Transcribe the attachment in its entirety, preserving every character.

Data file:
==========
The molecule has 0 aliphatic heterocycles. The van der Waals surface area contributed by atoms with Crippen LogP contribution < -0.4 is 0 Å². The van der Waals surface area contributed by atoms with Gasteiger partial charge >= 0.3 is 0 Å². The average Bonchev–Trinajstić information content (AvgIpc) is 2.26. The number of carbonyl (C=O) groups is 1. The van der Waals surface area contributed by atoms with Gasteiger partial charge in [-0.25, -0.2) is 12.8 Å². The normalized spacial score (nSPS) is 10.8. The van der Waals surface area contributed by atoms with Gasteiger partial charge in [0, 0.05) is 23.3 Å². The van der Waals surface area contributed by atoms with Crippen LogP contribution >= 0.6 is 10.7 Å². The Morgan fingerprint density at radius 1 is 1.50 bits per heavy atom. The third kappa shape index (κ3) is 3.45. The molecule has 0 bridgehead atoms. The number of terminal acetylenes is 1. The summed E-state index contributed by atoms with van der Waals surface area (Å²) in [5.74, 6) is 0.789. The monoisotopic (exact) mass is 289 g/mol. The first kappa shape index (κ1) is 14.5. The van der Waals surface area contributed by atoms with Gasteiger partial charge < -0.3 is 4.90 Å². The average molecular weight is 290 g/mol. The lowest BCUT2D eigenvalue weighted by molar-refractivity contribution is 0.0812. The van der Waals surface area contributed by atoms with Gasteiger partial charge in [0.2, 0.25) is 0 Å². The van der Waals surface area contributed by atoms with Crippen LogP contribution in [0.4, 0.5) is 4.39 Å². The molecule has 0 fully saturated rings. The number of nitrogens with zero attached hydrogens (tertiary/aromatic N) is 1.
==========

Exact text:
The molecule has 0 aliphatic heterocycles. The van der Waals surface area contributed by atoms with Crippen LogP contribution < -0.4 is 0 Å². The van der Waals surface area contributed by atoms with Gasteiger partial charge >= 0.3 is 0 Å². The average Bonchev–Trinajstić information content (AvgIpc) is 2.26. The number of carbonyl (C=O) groups is 1. The van der Waals surface area contributed by atoms with Gasteiger partial charge in [-0.25, -0.2) is 12.8 Å². The normalized spacial score (nSPS) is 10.8. The van der Waals surface area contributed by atoms with Gasteiger partial charge in [0, 0.05) is 23.3 Å². The van der Waals surface area contributed by atoms with Crippen LogP contribution >= 0.6 is 10.7 Å². The Morgan fingerprint density at radius 1 is 1.50 bits per heavy atom. The third kappa shape index (κ3) is 3.45. The molecule has 0 bridgehead atoms. The number of terminal acetylenes is 1. The summed E-state index contributed by atoms with van der Waals surface area (Å²) in [5.74, 6) is 0.789. The monoisotopic (exact) mass is 289 g/mol. The first kappa shape index (κ1) is 14.5. The van der Waals surface area contributed by atoms with Gasteiger partial charge < -0.3 is 4.90 Å². The average molecular weight is 290 g/mol. The lowest BCUT2D eigenvalue weighted by molar-refractivity contribution is 0.0812. The van der Waals surface area contributed by atoms with Gasteiger partial charge in [0.2, 0.25) is 0 Å². The van der Waals surface area contributed by atoms with Crippen LogP contribution in [0.4, 0.5) is 4.39 Å². The molecule has 0 fully saturated rings. The number of nitrogens with zero attached hydrogens (tertiary/aromatic N) is 1.